Long Island home prices posted their biggest gains in more than a decade at the end of last year, with increases throughout the region as buyers competed for scarce inventory.

The median home price on Long Island, excluding the East End, rose year-over-year by 6.6 percent in the last three months of 2017, to $415,000. The gain was the biggest annual increase since 2006 and the 19th straight quarter of yearly gains, a report to be released Thursday by the brokerage Douglas Elliman and the appraisal company Miller Samuel shows.

Long Island home prices posted their biggest gains in more than a decade at the end of last year, with increases throughout the region as buyers competed for scarce inventory.

The median home price on Long Island, excluding the East End, rose year-over-year by 6.6 percent in the last three months of 2017, to $415,000. The gain was the biggest annual increase since 2006 and the 19th straight quarter of yearly gains, a report to be released Thursday by the brokerage Douglas Elliman and the appraisal company Miller Samuel shows.

In the Hamptons, the median price rose to $995,000, an annual increase of 7.6 percent. North Fork home prices ticked up by 0.4 percent, to $597,500.

The number of homes listed for sale in Nassau County and western Suffolk County fell by 6.7 percent, to 10,273.

There has been “a flurry of first time home buyers coming in, and with so little inventory it’s really been pushing that segment up,” said Ann Conroy, president of Douglas Elliman’s Long Island division.

First-time buyers and baby boomers are favoring homes near downtowns in communities such as Patchogue and Huntington, seeking restaurants, cultural activities and transportation, Conroy said.

“It’s a new Long Island, the attitude has changed,” she said.

The price increases come as buyers and sellers try to figure out what the tax overhaul enacted last month will mean for the local real estate market.

The measure increases the standard deduction and imposes a $10,000 limit on tax deductions for state and local taxes, including property taxes. It also sets a $750,000 cap on mortgage debt eligible for interest deductions. Some local brokers and accountants predict it could lead some buyers to favor lower-cost homes.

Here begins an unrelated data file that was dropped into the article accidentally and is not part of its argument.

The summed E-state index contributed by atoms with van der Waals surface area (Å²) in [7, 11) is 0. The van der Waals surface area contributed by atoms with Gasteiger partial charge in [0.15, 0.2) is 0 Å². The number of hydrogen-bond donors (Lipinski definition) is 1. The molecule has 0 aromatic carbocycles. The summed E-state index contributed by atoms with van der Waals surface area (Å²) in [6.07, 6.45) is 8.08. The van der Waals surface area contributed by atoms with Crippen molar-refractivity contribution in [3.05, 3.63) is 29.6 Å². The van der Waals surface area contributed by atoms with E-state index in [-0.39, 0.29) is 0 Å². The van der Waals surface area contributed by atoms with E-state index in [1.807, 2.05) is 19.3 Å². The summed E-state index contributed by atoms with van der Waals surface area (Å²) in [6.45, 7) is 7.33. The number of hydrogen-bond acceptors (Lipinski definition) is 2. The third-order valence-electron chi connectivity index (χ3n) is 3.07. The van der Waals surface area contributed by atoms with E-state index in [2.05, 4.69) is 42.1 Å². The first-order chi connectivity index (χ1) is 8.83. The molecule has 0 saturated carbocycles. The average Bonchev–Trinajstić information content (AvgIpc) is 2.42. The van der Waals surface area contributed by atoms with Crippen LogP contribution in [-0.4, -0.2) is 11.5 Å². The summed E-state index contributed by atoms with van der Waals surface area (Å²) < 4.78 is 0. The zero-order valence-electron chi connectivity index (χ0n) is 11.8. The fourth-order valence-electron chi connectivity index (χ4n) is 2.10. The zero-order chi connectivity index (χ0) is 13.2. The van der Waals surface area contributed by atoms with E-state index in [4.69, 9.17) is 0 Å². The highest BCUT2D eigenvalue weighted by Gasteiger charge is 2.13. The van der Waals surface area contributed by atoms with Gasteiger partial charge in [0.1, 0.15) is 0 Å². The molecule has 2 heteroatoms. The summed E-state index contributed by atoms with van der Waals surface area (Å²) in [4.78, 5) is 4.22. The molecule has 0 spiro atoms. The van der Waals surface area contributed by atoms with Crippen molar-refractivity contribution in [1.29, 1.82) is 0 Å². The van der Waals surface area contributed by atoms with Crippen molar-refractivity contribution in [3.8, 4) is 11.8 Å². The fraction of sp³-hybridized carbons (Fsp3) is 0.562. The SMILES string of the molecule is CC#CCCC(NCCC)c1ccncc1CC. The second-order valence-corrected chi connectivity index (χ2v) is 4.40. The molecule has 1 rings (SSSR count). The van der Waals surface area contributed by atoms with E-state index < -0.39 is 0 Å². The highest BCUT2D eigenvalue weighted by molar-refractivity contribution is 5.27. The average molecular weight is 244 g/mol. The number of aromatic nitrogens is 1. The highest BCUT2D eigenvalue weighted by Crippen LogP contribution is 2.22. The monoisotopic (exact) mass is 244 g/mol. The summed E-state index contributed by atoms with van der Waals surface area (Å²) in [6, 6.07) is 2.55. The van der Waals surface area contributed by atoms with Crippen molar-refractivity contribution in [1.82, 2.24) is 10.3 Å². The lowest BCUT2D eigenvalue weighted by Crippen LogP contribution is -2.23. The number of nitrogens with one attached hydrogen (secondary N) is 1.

“The buyers are using it as leverage, or as a means to try to get the price down,” Conroy said.

Even so, she said, “I don’t see any slowdown in activity.”

Median prices increased in both counties and along the coasts — particularly along Nassau’s South Shore, where the median price jumped by 8.2 percent annually, to $460,000. In the aftermath of superstorm Sandy in 2012, “people just didn’t want to buy there, or they were concerned about buying there,” but that is no longer true, Conroy said.

Overall, western Suffolk County saw slightly bigger gains than Nassau, with prices rising by 7.7 percent year over year, to a median $350,000. In Nassau, the median price was $495,000, 6.5 percent higher than a year earlier.

In the Hamptons, sales were “very robust,” with an influx of first-time home buyers seeking out lower-priced homes, but fewer sales of $5 million or more, and no sales over $30 million, said Ernest Cervi, regional senior vice president of Corcoran’s East End offices.

Despite the strong demand throughout the Island, homeowners have been in no rush to list their properties, since the consistent increase in prices “sucks out the urgency to sell as owners try to time the market,” hoping to fetch the highest possible price, said Jonathan Miller, president of Miller Samuel.

Plus, he said, some homeowners may not have enough equity to justify selling: “They don’t have enough for the down payment or to qualify for the mortgage on the next home.”

By Maura McDermottNewsday January 28, 2018